The attack was a fine feat of arms. Though heavily hit by the barrage, the Northamptons, closely followed by two companies of the Middlesex, pushed their way into the wood and onwards. It was pitch dark, and the men were stumbling continually over the fallen trees and the numerous dead bodies which lay among the undergrowth. None the less, they kept touch, and plodded steadily onwards. The gallant Clark was shot, but another officer led the Northamptons against the central strong point, for it had been wisely determined to leave no enemy in the rear. Shortly after dawn on July 14 this point was carried, and the Northamptons were able to get forward. By 8 o'clock the wood was full of scattered groups of British infantry, but the situation was so confused that the colonel went forward and rallied them into a single line which formed across the wood. This line advanced until it came level with the strong point S 3, which was captured. A number of the enemy then streamed out of the eastern side of the wood, making for Guillemont. These men came under British machine-gun fire and lost heavily. The remaining strong point at S1 had been taken by a mixed group of Buffs and Middlesex about 9 A.M. These three strong points having been occupied, the whole wood was now swept clear and was permanently occupied, though still subjected to very heavy shell fire by the enemy. Thus, the right flank of the army was covered, and the important operations of July 14 were enabled to go forward without danger of the of molestation. Of the two gallant battalions who mainly achieved this important result, the losses of the Northamptons were about 300, and of the Middlesex about half that amount.
There was an epilogue which was as honourable to the troops concerned as the main attack had been. This concerns the fate of the men of West Kent, who, as will be remembered, had been cut off in the wood. The main body of these, under the regimental adjutant, together with a few men of the Queen's, formed a small defensive position and held out in the hope of relief. They were about 200 all told, and their position seemed so hopeless that every excuse might have been found for surrender. They held out all night, however, and in the morning they were successfully relieved by the advance of the 54th Brigade. It is true that no severe attack was made upon them during the night, but their undaunted front may have had something to do with their immunity. Once, in the early dawn, a German officer actually came up to them under the impression that they were his own men—his last mistake upon earth. It is notable that the badges of six different German regiments were found in the wood, which seemed to indicate that it was held by picked men or volunteers from many units. "To the death!" was their password for the night, and to their honour be it said that they were mostly true to it. So also were the British stormers, of whom Sir Henry Rawlinson said: "The night attack on and final capture of Trones Wood were feats of arms which will rank high among the best achievements of the British Army."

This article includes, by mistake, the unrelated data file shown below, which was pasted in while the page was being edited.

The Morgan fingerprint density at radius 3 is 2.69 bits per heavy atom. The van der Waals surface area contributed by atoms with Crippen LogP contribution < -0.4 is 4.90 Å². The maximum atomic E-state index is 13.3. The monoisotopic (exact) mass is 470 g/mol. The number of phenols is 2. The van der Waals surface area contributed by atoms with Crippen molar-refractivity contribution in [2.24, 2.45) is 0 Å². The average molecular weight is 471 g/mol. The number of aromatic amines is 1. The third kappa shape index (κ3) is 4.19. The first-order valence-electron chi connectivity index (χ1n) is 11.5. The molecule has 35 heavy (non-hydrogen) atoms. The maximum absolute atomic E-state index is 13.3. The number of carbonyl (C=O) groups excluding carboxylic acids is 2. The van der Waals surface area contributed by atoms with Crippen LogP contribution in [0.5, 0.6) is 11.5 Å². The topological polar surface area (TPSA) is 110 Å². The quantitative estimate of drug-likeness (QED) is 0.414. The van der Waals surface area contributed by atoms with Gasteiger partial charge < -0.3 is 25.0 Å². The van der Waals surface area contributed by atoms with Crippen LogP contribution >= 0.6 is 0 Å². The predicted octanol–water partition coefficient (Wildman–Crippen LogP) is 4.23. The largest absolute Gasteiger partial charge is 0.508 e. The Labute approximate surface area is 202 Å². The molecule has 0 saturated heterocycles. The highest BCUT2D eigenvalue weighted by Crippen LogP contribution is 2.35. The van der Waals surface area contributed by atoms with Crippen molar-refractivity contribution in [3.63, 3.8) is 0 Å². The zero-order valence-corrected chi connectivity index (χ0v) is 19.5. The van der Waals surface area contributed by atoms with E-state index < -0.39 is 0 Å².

An account of this fortnight of desperate and almost continuous fighting is necessarily concerned chiefly with the deeds of the infantry, but it may fitly end with a word as to the grand work of the artillery, without whom in modern warfare all the valour and devotion of the foot-soldier are but a useless self-sacrifice. Nothing could exceed the endurance and the technical efficiency of the gunners. No finer tribute could be paid them than that published at the time from one of their own officers, which speaks with heart and with knowledge: "They worked their guns with great accuracy and effect without a moment's cessation by day or by night for ten days, and I don't believe any artillery have ever had a higher or a longer test or have done it more splendidly. And these gunners, when the order came that we must pull out and go with the infantry—do you think they were glad or willing? Devil a bit! They were sick as muck and only desired to stay on and continue killing Boches. And these men a year ago not even soldiers—much less gunners! Isn't it magnificent—and is it not enough to make the commander of such men uplifted?" No cold and measured judgment of the historian can ever convey their greatness with the conviction produced by one who stood by them in the thick of the battle and rejoiced in the manhood of those whom he had himself trained and led.